The Tax Strategy Group has sounded the alarm over the social insurance fund, warning it could leave a black hole of up to €335 billion by 2071.
Officials have warned the finance minister of the tax changes that will be needed to encourage an increase in the number of older workers.
The government is working on pension reforms that will keep the legal retirement age at 66, with higher pensions for those who choose to retire later.
Officials are also working on proposals to compare pensions and other social benefits to average wages.
Tax Strategy Group officials advised Minister Paschal Donohoe that due to the “rapidly aging” of the state’s population, tax changes need to be made to increase the number of older workers.
“Important structural reforms (such as raising the legal retirement age) and tax policy changes facilitating an increase in the participation of older workers and boosting productivity (such as tax credits for innovation-incentivizing research and development) will be needed to support this transition,” the tax strategy group said.
500,000 taxpayers and 10 multinationals represent a third of total tax revenue
The paper highlights how the state’s demographics are set to change “significantly” in the coming decades as Ireland becomes one of the “fastest-aging” EU member states.
The Social Insurance Fund, financed by PRSI contributions and responsible for pensions and social benefits, could rack up billions of euros in debt as early as 2030.
The department’s projections foresee a shortfall of more than 2.3 billion euros in 2030, reaching 13 billion euros by 2050.
Expected annual deficits are expected to increase steadily to around €21 billion in 2070.
However, the group warns that these deficits will worsen and leave a cumulative deficit of 335 billion euros by 2071.
The Tax Strategy Group also warns Minister Donohoe of the difficulty in funding pensions in the future.
“The main driver of the increase in overall planned spending is pension spending,” the group says.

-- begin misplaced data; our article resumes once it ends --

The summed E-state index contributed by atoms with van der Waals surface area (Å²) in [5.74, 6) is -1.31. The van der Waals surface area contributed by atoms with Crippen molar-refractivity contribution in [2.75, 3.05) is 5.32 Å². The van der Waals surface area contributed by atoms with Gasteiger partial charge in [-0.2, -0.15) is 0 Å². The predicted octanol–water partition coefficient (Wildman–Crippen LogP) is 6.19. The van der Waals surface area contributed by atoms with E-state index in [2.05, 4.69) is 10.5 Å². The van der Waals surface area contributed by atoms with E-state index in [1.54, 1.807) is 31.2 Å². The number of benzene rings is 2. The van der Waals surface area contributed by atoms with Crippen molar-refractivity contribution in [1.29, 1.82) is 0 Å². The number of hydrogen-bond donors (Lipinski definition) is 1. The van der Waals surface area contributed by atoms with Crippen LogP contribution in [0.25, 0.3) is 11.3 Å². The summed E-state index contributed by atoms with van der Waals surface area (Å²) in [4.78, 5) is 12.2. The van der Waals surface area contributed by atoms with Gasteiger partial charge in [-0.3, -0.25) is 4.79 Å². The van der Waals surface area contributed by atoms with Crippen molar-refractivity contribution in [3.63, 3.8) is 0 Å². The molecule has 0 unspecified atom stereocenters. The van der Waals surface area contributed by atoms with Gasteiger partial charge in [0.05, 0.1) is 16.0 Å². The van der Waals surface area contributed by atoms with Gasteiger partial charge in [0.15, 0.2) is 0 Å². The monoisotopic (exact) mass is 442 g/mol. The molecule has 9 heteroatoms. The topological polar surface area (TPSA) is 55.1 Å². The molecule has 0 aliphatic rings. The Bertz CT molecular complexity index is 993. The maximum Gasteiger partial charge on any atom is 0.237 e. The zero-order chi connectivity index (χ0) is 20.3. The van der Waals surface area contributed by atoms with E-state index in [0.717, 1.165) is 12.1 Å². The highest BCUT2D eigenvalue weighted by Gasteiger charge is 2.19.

“People are living longer than previous generations – and as a result the duration of state pension payments has increased steadily over time and will continue to do so.”
In 2030, the income of the Social Insurance Fund is expected to be €14.64 billion, with expenditures of €17 billion. Contributory state pension payments of €9.6 billion will leave a deficit of €2.36 billion.
In 1991, there were five people of working age per pensioner. This ratio is expected to be 3.5 to 1 by 2031 and 2.3 to 1 by 2051
However, the major pension reforms underway aim to improve the sustainability of the fund.
The number of retirees is expected to double by 2050 and tax levies will be lower because of the “scarcity” of jobs.
Officials point out that in 1991 there were five people of working age per retiree, but that ratio is expected to fall to 3.5:1 by 2031 and 2.3:1 by 2051.
The Pensions Commission had recommended a gradual increase in the retirement age to 67 between 2028 and 2031, before gradually increasing to 68 by 2039.
However, the government is set to maintain the official retirement age at 66, but allow workers to retire later in exchange for a higher pension.
Welfare Department officials are considering proposals to benchmark pensions, along with other social benefits, against the average industrial wage.
The group says that when setting future PRSI rates, “a range of cost-cutting and revenue-raising measures” will need to be considered.
The tax strategy group also raised serious concerns about the state’s overreliance on corporation tax, warning of ‘significant vulnerability’ in tax revenue and fiscal sustainability. public.
About 500,000 taxpayers and 10 multinationals represent just over a third of total tax revenue.
“A shock to the multinational sector could have an impact on income tax as well as corporate tax revenues, with significant implications for public finances,” the group says.
The “volatile” nature of the tax must be taken into account in determining whether or not the state should remain within the framework of the OECD, the group said.